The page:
What It All Means: The SEC-Big 12 Bowl

Let’s begin with a short instructional video:

That big lion, the one that zoomed to the head of the pack? That’s the SEC. The slightly slower lion is the Big 12. The Big 10 and Pac-12 are the lesser lions, doomed to leftovers. The ACC is offscreen, toothless, napping under a tree.

The Big East is the tree.

The wildebeest, of course, are big pulsing stacks of money. And just after this clip ended, the SEC and Big 12 chased them down and dined like kings.

College football’s top two conferences have up and created their own bowl game — a five-year experiment starting in 2014 that matches up the champions of both leagues, unless one or both are playing for the national title.

It’s not clear yet if the new game will absorb an existing bowl (probably the Sugar or Cotton) or be a brand-new thing. With the SEC states plus Texas and Oklahoma involved, it doesn’t matter which financial services firm buys the sponsorship; in reality it will be the Whiskey and Fireworks Bowl, endorsed by Black Cat and Pappy Van Winkle. (I am putting in today for credentials.)

So why did this happen?

— The SEC doesn’t want to end up with a crappy game once the BCS roulette wheel spits out its bowl matchups. The SEC is almost always going to have a team in the national title hunt (especially once the BCS goes to a four-team playoff), so the new game will generally fall to the SEC’s #2 team. Under the BCS, that team has ended up with Sugar Bowl matchups like Florida-Cincinnati (51-24), Georgia-Hawaii (41-10) and LSU-Notre Dame (41-14). (Yep, Notre Dame fans, these days Cincinnati and Hawaii are your comps.)

The new bowl will give SEC #2 a game against Texas, Oklahoma or Oklahoma State, except for the occasional year a Baylor or K-State gets chesty. Better matchup all the way around. Good for TV ratings. More money.

— The Big 12 gets to brand itself as one of the top four conferences, which is important, because the four teams in the playoff will often be the top team from those four leagues. So the Big 12 was willing to align with the SEC, even though the SEC just broke-and-entered the Big 12 and walked away with Texas A&M and Missouri. The Big 12 had to add TCU and West Virginia just to get back to 10 teams — and that’s still two short of the requirement for a conference title game. The SEC matchup replaces the payday from the conference championship and then some.  More money.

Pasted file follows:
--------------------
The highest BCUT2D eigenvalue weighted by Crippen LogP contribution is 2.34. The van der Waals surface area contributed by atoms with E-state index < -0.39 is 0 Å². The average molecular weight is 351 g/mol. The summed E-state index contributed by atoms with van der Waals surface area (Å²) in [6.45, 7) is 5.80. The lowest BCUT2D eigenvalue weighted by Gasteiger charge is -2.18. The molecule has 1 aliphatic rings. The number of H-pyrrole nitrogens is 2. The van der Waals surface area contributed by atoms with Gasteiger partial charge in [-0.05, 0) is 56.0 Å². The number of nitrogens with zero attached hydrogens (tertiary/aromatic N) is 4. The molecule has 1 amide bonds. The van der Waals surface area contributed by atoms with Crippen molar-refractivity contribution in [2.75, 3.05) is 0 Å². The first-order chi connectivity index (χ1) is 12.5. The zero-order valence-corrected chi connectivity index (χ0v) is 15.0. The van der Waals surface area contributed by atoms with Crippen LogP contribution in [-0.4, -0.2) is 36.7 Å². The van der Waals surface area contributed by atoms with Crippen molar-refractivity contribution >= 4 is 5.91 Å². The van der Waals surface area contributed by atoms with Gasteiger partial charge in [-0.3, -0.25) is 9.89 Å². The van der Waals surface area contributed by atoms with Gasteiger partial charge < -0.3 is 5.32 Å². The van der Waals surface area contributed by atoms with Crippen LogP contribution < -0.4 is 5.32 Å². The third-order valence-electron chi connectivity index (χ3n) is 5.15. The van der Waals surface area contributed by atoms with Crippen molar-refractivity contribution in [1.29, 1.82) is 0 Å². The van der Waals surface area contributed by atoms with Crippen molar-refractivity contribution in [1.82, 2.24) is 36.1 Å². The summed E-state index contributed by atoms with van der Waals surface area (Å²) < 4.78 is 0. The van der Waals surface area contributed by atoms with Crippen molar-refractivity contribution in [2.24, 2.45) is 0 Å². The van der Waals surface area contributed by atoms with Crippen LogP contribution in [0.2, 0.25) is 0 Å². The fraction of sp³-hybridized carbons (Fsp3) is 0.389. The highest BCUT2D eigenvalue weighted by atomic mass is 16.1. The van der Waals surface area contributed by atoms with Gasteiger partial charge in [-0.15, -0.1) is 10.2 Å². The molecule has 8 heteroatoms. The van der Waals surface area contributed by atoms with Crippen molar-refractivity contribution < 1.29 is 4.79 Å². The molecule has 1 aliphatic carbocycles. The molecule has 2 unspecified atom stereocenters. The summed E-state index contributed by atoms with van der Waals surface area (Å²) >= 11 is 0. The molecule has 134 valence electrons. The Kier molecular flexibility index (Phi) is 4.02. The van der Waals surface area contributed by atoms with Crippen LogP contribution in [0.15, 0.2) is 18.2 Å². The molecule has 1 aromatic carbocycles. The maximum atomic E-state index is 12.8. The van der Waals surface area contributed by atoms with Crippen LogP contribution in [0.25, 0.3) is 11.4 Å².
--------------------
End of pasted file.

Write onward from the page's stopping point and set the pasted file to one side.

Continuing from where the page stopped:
— The Big 10 and Pac-12 appear committed to the Rose Bowl, because sticking with what worked 30 years ago is what granddaddies do. One playoff scenario might include the Rose Bowl and the SEC-Big 12 bowl as playoff games, which would make no sense, but the “making sense” button, when it comes to the BCS, is just one of those old Staples “that was easy” buttons with loose wires dangling underneath.

Besides, ABC pays $30 million a year to broadcast the Rose Bowl, the Rose Parade, and various pregame events that most likely involve Ryan Seacrest. Either way, lots of money.

— The ACC and Big East have pretty much stopped playing big-time college football. ACC football died in a terrible industrial accident in 2006, when Wake Forest played Georgia Tech in the championship game and the final was 9-6. Survivors include basketball, Danny Ford and the Bowden family.

Nobody involved in college football can tell you which teams are in the Big East. The Big East doesn’t even know. Who won the Big East in football last year? Possibly Marquette.

There’s no point in the SEC and Big 12 messing with the ACC and the Big East in bowl season. Those games won’t draw. No money.

College football is in the midst of continental drift. This SEC-Big 12 bowl is a minor but important piece — two tectonic plates clinking together and settling in. In a few years, when the shuffling is done, we’ll have four power conferences — the SEC, Big 12, Big 10 and Pac-12 — with 14 to 16 teams apiece. Everybody else will be Opponents. Every year some team from the Opponents will rise up and challenge the power teams. (Wake up the echoes!) It will be entertaining to watch. The Opponents will not often win.

Is this bad for the college football fan? Maybe. Is it bad for the spirit of competition? Probably. Does it further separate Football Schools from regular universities, with all the trouble that implies? Definitely.

Right now, though, only two things are clear.

One, the Whiskey and Fireworks Bowl will be one hell of a tailgate.

And two, it’s all about the wildebeest.


2 thoughts on “What It All Means: The SEC-Big 12 Bowl

  1. Wonder if Coastal Carolina will be in this new division since they are no longer a part of their old one? Will be interesting to see how this all plays out…Very thought provoking piece, indeed…

  2. Most inciteful! GREAT column, Tommy!

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